- ½ cup unhulled tahini
- ½ cup pure floral honey
- 2 tb cocoa powder
- 3 cups Freedom Foods Rice Puffs
- ¼ cup currants
- ¼ cup desiccated coconut
- ¼ cup pepitas
- Line a 30x20cm slice tin with baking paper.
- In a small saucepan over a low heat melt the tahini and honey until runny. Stir frequently to combine and be careful not to let the mixture boil. Add the cocoa powder and stir to combine, ensuring there are no lumps.
- In a large mixing bowl combine the puffed rice, currant s, coconut and pepitas. Pour in the cocoa mixture and with a spoon gently fold and mix until the dry ingredients are coated.
- Transfer the gooey mixture into the prepared slice tin and spread out with a spoon. Place a sheet of baking paper over the top and using a flat metal fish slice press the mixture down firmly. Place the tin in the fridge for at least 2 hours to set .
- Remove from the fridge and turn out of the t in onto a board. Using a sharp knife cut into squares and serve.
- If not serving straight away the squares will keep in t he freezer for up to 3 months or in the fridge for 4-5 days.
Recipe by: Dr Joanna McMillan Nutritional Advisor for Freedom Foods
Enjoying freshly made yogurt offers a wealth of health benefits, particularly for growing children. In fact, recent research revealed 98 per cent of dietitians recommend yogurt as a healthy snack for children because of its health benefits.
Yogurt is an excellent source of protein and calcium. To maximise the benefit of live cultures such as probiotics, yogurt is best made fresh at home rather than purchasing from a supermarket shelf.
Encouraging little ones to eat nutritious foods can be challenging. It requires a bit of clever, fun thinking to convince kids that healthy food can also be delicious.
These ideas are designed to offer parents healthy snack food inspiration:
- Serve unsweetened yogurt with a drizzle of honey and fruit. It’s a great way to kick start the day and also makes for a nutritious after school snack.
- Add grated cucumber and garlic, fresh lemon juice and mint to unsweetened natural or Greek yogurt for tantalising tzatziki. Kids will enjoy eating this dip with carrot, cucumber and celery sticks. Any leftovers can be added to Monday’s ‘Sip and crunch’ and even used as a delicious sandwich spread for lunch.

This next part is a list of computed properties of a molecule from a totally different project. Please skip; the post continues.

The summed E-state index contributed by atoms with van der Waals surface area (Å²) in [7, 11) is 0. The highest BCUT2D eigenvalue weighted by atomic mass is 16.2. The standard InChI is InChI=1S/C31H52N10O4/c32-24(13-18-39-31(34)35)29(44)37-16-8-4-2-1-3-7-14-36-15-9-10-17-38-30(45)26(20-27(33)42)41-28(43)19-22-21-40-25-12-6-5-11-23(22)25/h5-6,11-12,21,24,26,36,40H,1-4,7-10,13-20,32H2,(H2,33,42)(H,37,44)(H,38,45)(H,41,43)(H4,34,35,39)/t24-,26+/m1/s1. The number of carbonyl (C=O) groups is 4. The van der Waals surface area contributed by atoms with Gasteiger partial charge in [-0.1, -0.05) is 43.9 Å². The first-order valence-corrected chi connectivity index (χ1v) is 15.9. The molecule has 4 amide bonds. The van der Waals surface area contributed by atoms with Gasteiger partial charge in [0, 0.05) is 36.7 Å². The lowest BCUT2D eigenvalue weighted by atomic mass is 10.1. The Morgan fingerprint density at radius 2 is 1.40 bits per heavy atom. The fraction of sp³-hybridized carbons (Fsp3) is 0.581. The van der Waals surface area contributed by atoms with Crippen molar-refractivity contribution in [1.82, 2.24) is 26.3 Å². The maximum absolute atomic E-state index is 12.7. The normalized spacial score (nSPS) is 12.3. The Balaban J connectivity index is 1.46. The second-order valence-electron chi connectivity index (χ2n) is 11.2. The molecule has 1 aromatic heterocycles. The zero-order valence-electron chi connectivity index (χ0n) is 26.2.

- Yogurt is a versatile substitute ingredient in cooking. Replace sour cream with unsweetened Greek yogurt when making nachos and the kids won’t know the difference. Alternatively, try making café style pancakes using unsweetened natural yogurt instead of milk, add favourite toppings and enjoy!
- Enjoy greater control of ingredients by making homemade frozen yogurt popsicles. Simply add freshly cut fruit to favourite yogurt flavours and freeze in popsicle moulds for a fun, delicious and nutritious alternative to pre-packaged ice cream.
- Turn yogurt into an easy on-the-go travel snack or school lunchbox treat with yogurt pouches such as the range from EasiYo. Featuring three kid friendly designs, “Squeezi-yo’s” are available in packs of three from Australia Natural Care and EasiYo.
EasiYo yogurt is made effortlessly at home, is delicious, nutritious, vegetarian and gluten free. Simply follow the instructions – it takes just a few minutes to prepare – and let the live cultures work their magic overnight!
EasiYo is available from Big W, Woolworths, Foodland, Coles, IGA and online via Australian Natural Care or directly on EasiYo.com. For more information and recipe ideas, visit EasiYo.com.
School lunches can produce lots of waste from plastic wrapping to chip packets and sealed snack bags. Waste free lunches are designed to eliminate the use of unnecessary packaging by using reusable products that are environmentally friendly. This means no excess waste is produced in the making or consumption of school lunches.
Creating waste free lunches is an easy way to help ensure your child is consuming food that is nutritious and less toxic by reducing packaged and processed foods and introducing fresh whole foods. Tracey Bailey, founder of Biome Eco Stores lists six ways you can reduce the waste in your child’s school lunches.
The thought of packing good cutlery into a child’s lunch box can be worrying for some parents. Instead give your child the responsibility of taking care of their own cutlery and purchase a set that comes with a storage bag. This will ensure your cutlery won’t get lost and will prevent you from purchasing disposable plastic cutlery that takes over 100 years to decompose.
The convenience of disposable paper napkins or towels make it appealing to pack one in to your child’s lunchbox, however this single use product contributes greatly to landfill and destroys our natural resources. Instead pack a reusable napkin and wash it after each use.